Unicef and the World Health Organization say that 830,000 children are killed around the world in accidents. Their report, the World Report on Child Injury Prevention, is the first report to gather all known information on child injuries and deaths around the globe.
The report’s estimates are acknowledged to be broad because so many poor countries are unable to collect many health statistics. The findings also take into account that there are many children who are injured or killed without receiving medical care.
According to the report, the most common causes of fatal child injuries around the world include:
The United Nations is encouraging governments to require safety measures, such as pool fences and bicycle helmets, that could save thousands of kids’ lives each year. The UN Children’s Fund and WHO report says use of lifejackets, childproof medicines, window guards, and smoke alarms, could also save many lives.
In the United States, according to the Centers for Disease Control and Prevention, 12,175 children are killed in accidents each year:
• US motor vehicle collisions continue to be the leading cause of death for kids 1 year of age or older.
• Suffocation is the number one cause of death among kids younger than 1.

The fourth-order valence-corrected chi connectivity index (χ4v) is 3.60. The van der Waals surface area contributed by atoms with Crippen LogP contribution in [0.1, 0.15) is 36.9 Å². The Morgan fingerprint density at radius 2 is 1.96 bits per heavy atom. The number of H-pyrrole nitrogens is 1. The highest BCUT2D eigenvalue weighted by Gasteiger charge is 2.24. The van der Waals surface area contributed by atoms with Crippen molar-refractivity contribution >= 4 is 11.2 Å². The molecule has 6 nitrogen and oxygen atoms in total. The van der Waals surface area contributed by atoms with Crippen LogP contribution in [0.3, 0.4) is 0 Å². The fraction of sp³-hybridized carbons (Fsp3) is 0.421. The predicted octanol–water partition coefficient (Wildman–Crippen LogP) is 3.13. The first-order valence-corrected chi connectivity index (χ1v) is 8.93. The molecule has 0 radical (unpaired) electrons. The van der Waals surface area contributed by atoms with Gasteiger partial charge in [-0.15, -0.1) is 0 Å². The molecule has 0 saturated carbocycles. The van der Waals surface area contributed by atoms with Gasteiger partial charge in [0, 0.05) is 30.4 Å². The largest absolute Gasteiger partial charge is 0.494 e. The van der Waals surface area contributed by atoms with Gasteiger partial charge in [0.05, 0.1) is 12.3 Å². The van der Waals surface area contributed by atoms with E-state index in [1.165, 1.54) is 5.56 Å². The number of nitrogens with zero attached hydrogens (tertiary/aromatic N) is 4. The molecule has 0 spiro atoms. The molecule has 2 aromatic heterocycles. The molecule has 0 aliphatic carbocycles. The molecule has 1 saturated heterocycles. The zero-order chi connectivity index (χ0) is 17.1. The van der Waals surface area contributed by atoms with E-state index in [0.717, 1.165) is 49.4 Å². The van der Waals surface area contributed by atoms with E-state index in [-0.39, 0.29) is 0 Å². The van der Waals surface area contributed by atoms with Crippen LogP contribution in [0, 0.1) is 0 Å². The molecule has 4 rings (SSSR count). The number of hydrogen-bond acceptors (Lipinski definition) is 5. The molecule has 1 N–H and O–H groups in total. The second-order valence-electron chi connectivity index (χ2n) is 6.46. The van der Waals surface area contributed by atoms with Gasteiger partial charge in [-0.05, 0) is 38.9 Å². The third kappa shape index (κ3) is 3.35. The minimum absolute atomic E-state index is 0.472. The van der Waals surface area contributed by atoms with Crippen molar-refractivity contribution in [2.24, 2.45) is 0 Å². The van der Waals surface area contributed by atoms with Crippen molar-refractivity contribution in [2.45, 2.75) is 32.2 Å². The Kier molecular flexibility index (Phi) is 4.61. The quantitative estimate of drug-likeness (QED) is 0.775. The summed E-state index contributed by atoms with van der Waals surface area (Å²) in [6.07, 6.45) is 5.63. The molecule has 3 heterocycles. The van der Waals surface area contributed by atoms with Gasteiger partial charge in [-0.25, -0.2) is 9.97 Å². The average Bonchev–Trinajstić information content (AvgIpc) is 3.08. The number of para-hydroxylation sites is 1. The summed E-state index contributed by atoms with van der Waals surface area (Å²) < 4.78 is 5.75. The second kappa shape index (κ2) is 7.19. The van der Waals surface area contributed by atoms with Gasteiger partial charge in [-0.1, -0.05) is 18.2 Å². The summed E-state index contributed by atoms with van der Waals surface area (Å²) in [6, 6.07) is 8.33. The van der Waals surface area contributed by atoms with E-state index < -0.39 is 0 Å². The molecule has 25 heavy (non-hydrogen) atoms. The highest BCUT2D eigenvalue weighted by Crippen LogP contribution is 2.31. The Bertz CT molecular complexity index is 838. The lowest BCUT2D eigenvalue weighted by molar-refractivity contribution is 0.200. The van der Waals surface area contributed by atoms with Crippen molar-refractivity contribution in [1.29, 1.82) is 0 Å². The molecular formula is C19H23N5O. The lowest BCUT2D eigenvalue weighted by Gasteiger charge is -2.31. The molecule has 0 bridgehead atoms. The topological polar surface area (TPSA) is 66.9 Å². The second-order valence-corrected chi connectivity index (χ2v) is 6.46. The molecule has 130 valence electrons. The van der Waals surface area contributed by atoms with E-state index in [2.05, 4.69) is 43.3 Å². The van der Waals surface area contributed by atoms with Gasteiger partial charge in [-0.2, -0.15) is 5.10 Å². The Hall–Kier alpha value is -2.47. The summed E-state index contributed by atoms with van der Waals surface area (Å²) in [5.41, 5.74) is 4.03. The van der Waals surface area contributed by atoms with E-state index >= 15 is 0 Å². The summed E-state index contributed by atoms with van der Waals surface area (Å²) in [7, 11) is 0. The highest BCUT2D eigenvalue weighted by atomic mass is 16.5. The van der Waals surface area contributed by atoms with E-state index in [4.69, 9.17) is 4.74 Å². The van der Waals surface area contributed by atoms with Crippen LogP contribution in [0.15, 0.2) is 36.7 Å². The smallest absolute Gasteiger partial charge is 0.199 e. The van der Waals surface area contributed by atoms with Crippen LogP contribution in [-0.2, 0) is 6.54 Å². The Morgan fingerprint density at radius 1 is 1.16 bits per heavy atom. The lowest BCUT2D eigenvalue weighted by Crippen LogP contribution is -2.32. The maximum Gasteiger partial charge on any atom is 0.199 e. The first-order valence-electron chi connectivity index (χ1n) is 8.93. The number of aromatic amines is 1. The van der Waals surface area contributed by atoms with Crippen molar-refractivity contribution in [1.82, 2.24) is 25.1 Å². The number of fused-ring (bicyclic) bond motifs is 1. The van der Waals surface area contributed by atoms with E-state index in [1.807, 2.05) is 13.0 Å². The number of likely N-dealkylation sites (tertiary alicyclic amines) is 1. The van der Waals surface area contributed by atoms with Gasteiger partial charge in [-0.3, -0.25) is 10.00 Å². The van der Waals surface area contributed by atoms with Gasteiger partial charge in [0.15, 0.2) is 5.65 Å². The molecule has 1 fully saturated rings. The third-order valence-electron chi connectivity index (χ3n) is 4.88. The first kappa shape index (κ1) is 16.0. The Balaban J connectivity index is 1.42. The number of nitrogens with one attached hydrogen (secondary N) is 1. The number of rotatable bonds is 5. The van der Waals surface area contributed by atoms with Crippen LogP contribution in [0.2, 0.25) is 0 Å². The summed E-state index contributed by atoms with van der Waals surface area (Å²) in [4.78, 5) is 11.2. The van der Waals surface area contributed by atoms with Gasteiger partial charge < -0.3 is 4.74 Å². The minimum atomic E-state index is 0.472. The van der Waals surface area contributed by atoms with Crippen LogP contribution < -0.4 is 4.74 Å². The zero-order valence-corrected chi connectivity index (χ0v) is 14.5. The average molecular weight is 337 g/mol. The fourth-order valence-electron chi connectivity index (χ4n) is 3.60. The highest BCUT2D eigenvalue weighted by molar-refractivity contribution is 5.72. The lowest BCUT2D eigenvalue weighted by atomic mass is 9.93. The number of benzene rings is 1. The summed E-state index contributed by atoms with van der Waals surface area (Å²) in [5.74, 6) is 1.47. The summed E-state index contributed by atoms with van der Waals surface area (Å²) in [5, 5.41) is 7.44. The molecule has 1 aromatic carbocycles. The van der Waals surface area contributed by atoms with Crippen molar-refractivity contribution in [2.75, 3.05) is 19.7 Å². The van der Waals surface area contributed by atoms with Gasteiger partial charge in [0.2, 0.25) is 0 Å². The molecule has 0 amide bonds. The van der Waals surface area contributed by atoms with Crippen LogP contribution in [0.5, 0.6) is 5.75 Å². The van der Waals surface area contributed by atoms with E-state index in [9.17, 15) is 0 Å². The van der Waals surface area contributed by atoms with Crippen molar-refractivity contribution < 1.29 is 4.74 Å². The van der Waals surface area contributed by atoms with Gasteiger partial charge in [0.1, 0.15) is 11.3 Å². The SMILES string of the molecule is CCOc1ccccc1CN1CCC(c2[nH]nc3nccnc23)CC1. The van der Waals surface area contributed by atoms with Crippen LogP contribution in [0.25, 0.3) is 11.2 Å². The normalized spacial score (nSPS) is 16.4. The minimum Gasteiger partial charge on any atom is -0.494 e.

• Drowning accidents is a leading cause of death for kids ages 1 to 4.
CDC injury prevention chief Ileana Arias says making kids younger than 8 ride in booster sides, passing graduated driver’s license laws in more US states, and barring teens from driving with other teens or at night could save lives.
In Massachusetts and other US states, these lists of common injuries and deaths can be grounds for personal injury and wrongful death lawsuits if another party was negligent in causing the motor vehicle crash, burn accident, dog attack, fall accident, suffocation accident, or another injury accident to occur.
Report Sounds Alarm on Child Accidents, NY Times, December 9, 2008
Preventable injuries kill 2000 children every day, WHO, December 10, 2008
Car Crashes, Falls Top List of Accidental Injuries for Kids, US News and World Report, December 10, 2008
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